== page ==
Monday, May 28, 2012

Bob Veale (#87)

Today's card features Bob Veale, a starting pitcher for the Pirates during the 1960s, until finishing his career as a reliever with the Red Sox. Here we see him in his trademark glasses, about to enter his first full season in the majors.

Although Bob was overshadowed in a league with Sandy Koufax, Bob Gibson, Juan Marichal, Don Drysdale, and Ferguson Jenkins, he was the ace of the Pirates' staff from 1964 through 1970, and was among the league leaders in strikeouts in the mid-1960s. shows that Veale's minor-league stats also include 1958 (missing from the card). 

Veale was signed by the Pirates in 1958 and pitched 4 seasons in the minors before making his big-league debut in April 1962. He pitched in 11 games for the Pirates that season, while spending some time at triple-A Columbus.

His first full season with the Pirates was 1963, and by the next season, he had taken over the top spot in a rotation that also included veterans Vern Law and Bob Friend. Veale led the NL with 250 strikeouts in 1964, and in '65 struck out a career-high 276 batters. Unfortunately, that was only good enough for 2nd place behind Koufax' 382 strikeouts. His 18 wins in '64 were the most in his career, although he won in double figures every season from 1964 to 1970. Bob was also 3rd among NL pitchers in strikeouts during the '65 and '66 seasons.

By the time the Pirates made it to the World Series in 1971, Bob had moved to the bullpen. He made 37 relief appearances in his last full season with the Pirates, including 2/3 of an inning in the World Series against the Orioles.

After spending much of 1972 in triple-A, in September Veale was acquired by the Red Sox, and spent 2-plus seasons in their bullpen. He was released after a minor-league-filled 1974 season.

Sunday, May 6, 2012

Jim Lemon (#369)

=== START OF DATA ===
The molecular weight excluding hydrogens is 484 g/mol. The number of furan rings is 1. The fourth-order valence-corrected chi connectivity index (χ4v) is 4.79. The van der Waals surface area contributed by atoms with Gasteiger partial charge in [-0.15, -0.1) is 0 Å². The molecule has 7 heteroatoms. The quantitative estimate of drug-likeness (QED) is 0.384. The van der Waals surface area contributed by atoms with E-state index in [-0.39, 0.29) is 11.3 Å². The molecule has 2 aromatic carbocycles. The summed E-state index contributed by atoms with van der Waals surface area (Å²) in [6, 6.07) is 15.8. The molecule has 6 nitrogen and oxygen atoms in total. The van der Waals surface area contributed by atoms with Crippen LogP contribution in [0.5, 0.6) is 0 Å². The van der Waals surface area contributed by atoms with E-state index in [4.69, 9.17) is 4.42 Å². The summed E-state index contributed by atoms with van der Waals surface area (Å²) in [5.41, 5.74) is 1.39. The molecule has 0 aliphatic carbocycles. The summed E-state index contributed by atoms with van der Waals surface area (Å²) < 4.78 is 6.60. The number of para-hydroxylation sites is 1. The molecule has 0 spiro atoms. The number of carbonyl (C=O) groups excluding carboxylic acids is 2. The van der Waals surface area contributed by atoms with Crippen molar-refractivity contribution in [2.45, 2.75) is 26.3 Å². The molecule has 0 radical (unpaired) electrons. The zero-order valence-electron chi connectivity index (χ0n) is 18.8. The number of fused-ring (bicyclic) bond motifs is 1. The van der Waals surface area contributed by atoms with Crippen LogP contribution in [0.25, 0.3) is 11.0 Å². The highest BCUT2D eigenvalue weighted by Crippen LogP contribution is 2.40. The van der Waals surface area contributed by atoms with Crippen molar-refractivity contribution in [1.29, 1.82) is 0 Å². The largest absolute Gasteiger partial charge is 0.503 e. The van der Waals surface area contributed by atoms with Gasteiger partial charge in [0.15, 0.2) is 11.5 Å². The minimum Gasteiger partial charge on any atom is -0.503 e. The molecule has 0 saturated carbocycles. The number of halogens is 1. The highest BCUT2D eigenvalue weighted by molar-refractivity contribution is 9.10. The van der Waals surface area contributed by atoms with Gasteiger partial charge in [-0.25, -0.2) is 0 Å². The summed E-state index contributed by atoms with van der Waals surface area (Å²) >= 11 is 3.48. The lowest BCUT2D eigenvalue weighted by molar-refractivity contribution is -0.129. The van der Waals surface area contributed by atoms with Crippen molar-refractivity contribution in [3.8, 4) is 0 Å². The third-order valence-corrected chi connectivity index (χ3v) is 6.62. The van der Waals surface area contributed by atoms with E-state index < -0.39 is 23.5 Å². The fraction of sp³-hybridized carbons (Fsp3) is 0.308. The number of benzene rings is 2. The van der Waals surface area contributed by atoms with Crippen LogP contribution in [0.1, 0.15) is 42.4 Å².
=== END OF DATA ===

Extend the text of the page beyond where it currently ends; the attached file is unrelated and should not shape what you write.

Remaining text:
This is the final player card for Jim Lemon. He would re-appear in the 1968 and 1969 sets as the Senators' manager.

Lemon was signed by the Indians in 1948, and made his major-league debut in August 1950.  After 2 years in the military, he played for the Indians' AAA team in 1953, while also playing 16 games for Cleveland. In May 1954 he was sold to the Senators, and spent most of that season playing for class-A Charlotte, and 1955 at class-AA Chattanooga.

Jim finally gained full-season major-league status in 1956. He spent the next 6 seasons as a starting outfielder for the Senators (although by 1961, they would become the Minnesota Twins). After playing right field for 3 seasons, he moved to left field beginning in 1959. Lemon also made his only all-star appearance in 1960.

During his 5 seasons in Washington, Jim hit 27, 17, 26, 33, and 38 home runs. In 1961, he only hit 14 homers. After starting 118 games in 1961, he dropped off to only TWO starts in 1962, while missing most of the season due to injuries and ineffectiveness. His career quickly went downhill, as he went to the Phillies (May 1963) and the White Sox (June '63). The White Sox released him after the season, ending his career.

Lemon took over as Senators' manager in 1968 (when Gil Hodges went to the Mets). After finishing in 6th place the previous season, the Nats were dead last in 1968. As such, Lemon was canned and replaced by Ted Williams. Both Lemon and Williams have a manager's card in the 1969 set.